Future Concepts and Traditions.

Discuss model railway topics and news that do not fit into other sections.
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dubdee1000
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Re: Future Concepts and Traditions.

Postby dubdee1000 » Sat Dec 01, 2018 8:47 am

Interesting. What may explain some of the things you describe is the feeling you get of buying something new. You part with the cash, along comes the train and your brain gets a little dose of dopamine. And it feels good. Until it fades

Trouble is with dopamine is that it's addictive. You will want more. It's the same compound that all addicts enjoy the feeling of.

I guess those of you who've curtailed your spending have perhaps realised that the short term pleasure of a new loco purchase isn't really very helpful in the longer term. Interesting isn't it? Seems to be reflective of the times we're in - instant gratification

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Hymirl
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Re: Future Concepts and Traditions.

Postby Hymirl » Sat Dec 01, 2018 9:35 am

Model railways are much less 'fun' than they once were. The old triang toys were before my time but the battlespace stuff with exploding wagons, launching rockets and helicopters is fun... no its not prototypical but that wasn't the point. Same as giraffes ducking under bridges... the only product vaguely similar now is the odd 'working' mailcoach.

One of the things that I though the Great Model Railway Challenge did well was to push the modellers to add fun and animations to layouts.

At this point the hobby concentrates on the 'grey pound' ie, older collectors with funds to buy very detailed and often limited edition models. And while thats a valid business plan for now its not one that gets new hobbyists. And you can't blame computers and internet as youtube and blogs add as much as they take away. And young people still like modelling: walk past and Games Workshop this December and they're mostly busy.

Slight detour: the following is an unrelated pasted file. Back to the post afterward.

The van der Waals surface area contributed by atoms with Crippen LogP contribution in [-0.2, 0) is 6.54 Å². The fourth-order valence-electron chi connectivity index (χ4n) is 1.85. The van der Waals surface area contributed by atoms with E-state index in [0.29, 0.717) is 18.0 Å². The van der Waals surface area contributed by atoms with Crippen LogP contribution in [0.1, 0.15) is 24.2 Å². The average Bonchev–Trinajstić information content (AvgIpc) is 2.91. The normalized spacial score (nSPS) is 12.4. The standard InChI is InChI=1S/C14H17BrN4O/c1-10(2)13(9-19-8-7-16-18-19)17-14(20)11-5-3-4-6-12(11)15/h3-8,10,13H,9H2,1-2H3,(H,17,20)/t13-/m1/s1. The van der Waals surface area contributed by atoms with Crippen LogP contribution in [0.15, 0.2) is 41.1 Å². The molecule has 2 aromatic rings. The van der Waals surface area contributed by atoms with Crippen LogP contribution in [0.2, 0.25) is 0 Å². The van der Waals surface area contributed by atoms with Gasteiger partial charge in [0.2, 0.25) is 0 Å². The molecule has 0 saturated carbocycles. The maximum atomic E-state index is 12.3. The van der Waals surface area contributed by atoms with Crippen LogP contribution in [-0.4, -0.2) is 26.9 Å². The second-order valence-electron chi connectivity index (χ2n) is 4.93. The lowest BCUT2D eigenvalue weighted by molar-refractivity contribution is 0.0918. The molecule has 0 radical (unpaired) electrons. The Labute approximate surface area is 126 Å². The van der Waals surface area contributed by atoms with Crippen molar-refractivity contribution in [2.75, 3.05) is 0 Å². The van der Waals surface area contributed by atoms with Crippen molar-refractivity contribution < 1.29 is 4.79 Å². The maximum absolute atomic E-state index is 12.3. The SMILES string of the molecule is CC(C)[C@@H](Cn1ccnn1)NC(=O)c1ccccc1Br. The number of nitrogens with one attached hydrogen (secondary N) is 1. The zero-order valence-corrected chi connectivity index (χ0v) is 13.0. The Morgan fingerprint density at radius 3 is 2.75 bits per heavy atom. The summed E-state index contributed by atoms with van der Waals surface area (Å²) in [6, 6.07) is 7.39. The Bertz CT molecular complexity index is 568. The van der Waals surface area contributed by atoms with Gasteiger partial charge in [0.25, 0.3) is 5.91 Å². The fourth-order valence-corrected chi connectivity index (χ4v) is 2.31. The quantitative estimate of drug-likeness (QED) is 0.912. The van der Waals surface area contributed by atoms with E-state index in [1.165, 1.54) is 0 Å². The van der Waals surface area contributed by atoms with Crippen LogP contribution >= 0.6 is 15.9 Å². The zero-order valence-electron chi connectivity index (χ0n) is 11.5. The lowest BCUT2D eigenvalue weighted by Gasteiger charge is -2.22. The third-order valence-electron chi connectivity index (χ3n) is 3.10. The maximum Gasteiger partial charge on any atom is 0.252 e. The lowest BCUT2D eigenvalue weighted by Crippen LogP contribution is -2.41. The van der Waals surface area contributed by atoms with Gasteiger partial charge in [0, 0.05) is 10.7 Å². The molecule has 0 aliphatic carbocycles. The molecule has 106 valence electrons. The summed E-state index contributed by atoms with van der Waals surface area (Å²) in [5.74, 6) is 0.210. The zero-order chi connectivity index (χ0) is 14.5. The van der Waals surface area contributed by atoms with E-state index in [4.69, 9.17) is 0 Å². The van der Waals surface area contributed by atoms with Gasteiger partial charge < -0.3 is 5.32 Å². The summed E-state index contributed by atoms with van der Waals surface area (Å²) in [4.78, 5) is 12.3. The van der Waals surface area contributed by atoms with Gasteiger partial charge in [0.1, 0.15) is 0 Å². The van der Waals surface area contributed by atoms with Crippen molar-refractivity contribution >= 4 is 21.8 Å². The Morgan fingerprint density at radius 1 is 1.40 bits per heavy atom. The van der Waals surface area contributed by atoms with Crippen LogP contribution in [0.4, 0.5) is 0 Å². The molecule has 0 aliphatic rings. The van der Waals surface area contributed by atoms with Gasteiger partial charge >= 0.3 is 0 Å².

But if you compare the quality of a games workshop tank kit to a Dapol loco kit and there is a generational technology gap. Why aren't there modern well moulded railway kits?

Anyway. Thats what I think. :)

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GeraldH
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Re: Future Concepts and Traditions.

Postby GeraldH » Sat Dec 01, 2018 10:43 am

I pretty much agree with all these sentiments. A new loco gives you a hit for a week or two and then it sits on the layout not doing much, along with all the others. I get as much, or more, fun from creating my own items from what are effectively cast offs.

I'm a reasonably competent modeller, but the fragility, complexity and cost of the more recent models just puts me off. I've even permanently removed detail from some recent models, as I was constantly finding bits all over the place and got fed up with gluing them back on. Just trying to service a modern loco can bring you out in a sweat in case something falls off :-( . When bits do break, getting spares for all these bespoke designs can also be an issue. Fortunately there's plenty of cheap Triang, Hornby etc.. available to play with and I find myself drifting ever more in that direction. I still enjoy my Triang operating mail coach and my, soon to be extended layout, will have the good old operating ore wagon set installed :) .
Gerald H - BNR Correspondent :)

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Bufferstop